From the beaches of Oahu to Aotearoa: the rise of oiled cedar

From the beaches of Oahu to Aotearoa: the rise of oiled cedar

Vertical cedar cladding has quickly become a coveted choice for homes around the country. We had a chat to three men who are behind its swift integration... 

Words by ArchiPro Editorial Team

Vertical cedar cladding has quickly become a coveted choice for homes around the country. We had a chat to three men who are behind its swift integration into the Kiwi vernacular; architect Daniel Marshall, Ray Hutton of Rosenfeld Kidson and Jon Pearson of Dryden.

Omaha Beach House by Daniel Marshall Architects
Omaha Beach House by Daniel Marshall Architects

As a young architect, Daniel Marshall wandered along the beaches of Oahu’s north shore where his father lived and took in the local vernacular. Here, the extremes of salty air seemed to destroy almost all building materials, with Western Red Cedar the only cladding that survived. “Years later as a practicing architect, I had my first opportunity to design a beachfront home,” Daniel says.

 

That was some 16 years ago, and the house - on the banks of Omaha beach - still stands. “Cedar was an obvious choice for that project, given my Hawaiian observations, and conceptually we really wanted to push the idea of creating a house sculptured out of wood. To do this, we completely avoided using any steel structure or alternative cladding other than timber.”

 

The Omaha house was the beginning of a two-decade long collaboration between three key players in New Zealand; architect Daniel Marshall, Ray Hutton of Rosenfeld Kidson and Jon Pearson of Dryden. Together, the trio pushed the boundaries and forged the beginning of what is now a coveted cladding option for our coastal environment: Western Red Cedar. 

For Ray, cedar cladding has been a lifelong passion, and it’s Ray who has worked tirelessly over the years developing acceptable alternative solutions for vertical shiplap cedar cladding that are recognised as a compliant alternative to Building Code solutions. For Ray, like Daniel, the inspiration came from overseas, but in this case Europe rather than the Hawaiian islands. 

Prior to the late 1990s, Western Red Cedar had not featured widely in New Zealand architectural houses, but thanks to the development of a range of innovative solutions for cedar cladding, its use has increased quickly and significantly, with it now being the cladding of choice for many architecturally designed homes.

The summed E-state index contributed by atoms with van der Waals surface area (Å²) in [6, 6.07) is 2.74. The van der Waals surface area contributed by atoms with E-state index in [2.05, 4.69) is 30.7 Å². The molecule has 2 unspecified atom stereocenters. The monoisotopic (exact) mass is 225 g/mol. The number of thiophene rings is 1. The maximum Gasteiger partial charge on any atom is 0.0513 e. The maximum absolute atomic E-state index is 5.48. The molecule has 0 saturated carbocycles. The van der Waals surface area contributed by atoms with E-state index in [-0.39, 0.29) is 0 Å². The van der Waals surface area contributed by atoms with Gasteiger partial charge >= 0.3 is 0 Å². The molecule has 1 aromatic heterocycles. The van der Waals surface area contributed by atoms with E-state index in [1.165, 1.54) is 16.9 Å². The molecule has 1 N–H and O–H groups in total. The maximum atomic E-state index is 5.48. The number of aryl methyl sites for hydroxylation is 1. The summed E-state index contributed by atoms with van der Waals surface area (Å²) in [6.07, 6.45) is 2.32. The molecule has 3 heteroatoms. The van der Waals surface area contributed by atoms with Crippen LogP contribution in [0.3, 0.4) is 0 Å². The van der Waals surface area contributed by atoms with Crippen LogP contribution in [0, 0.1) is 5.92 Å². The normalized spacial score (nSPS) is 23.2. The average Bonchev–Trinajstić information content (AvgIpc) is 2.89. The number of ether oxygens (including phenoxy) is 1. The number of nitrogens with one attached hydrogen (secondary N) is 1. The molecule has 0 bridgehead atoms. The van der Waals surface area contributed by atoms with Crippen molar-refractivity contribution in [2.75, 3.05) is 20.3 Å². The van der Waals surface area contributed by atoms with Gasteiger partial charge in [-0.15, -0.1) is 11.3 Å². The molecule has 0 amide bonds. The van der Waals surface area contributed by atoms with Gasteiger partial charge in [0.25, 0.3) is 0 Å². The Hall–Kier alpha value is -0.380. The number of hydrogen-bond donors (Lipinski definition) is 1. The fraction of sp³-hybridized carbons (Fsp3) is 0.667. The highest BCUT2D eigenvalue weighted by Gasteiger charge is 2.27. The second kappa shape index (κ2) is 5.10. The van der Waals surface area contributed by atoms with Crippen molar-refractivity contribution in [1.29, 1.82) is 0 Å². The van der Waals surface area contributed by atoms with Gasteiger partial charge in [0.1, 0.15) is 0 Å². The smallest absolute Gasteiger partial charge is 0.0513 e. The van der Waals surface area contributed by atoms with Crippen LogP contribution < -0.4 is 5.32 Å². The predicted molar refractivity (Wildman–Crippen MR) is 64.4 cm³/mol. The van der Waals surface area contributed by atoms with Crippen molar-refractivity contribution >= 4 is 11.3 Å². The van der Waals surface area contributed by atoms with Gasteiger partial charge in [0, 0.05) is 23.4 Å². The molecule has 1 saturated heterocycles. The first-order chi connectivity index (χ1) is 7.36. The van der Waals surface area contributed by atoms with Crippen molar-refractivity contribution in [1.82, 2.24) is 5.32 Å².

However, the technical elements of the Western Red Cedar cladding systems are one part of a combined effort. In order to ensure their durability and a coveted range of ever-developing hues, the partnership between Dryden, Rosenfeld Kidson and architect Daniel Marshall blossomed. 

 

“Creating innovative technical solutions is one thing; ensuring the ultimate durability and aesthetic variations is another. That’s where Dryden and Jon Pearson come into the mix. What they have achieved has allowed for unparalleled stability and durability with our systems, creating a benchmark for the lifespan of cedar cladding in our harsh climatic conditions,” Ray says.

 

“What we’re always aiming to achieve is an improved aesthetic in conjunction with a technically excellent solution. What we needed was a timber that could outperform as a cladding solution and retain its aesthetic qualities for longer than its counterparts.”

Omaha Beach House by Daniel Marshall Architects
Omaha Beach House by Daniel Marshall Architects

The use of Dryden WoodOil meant projects such as the Omaha house designed by Daniel Marshall can stand the test of time, and there is a range of unique and customisable colours and finishes.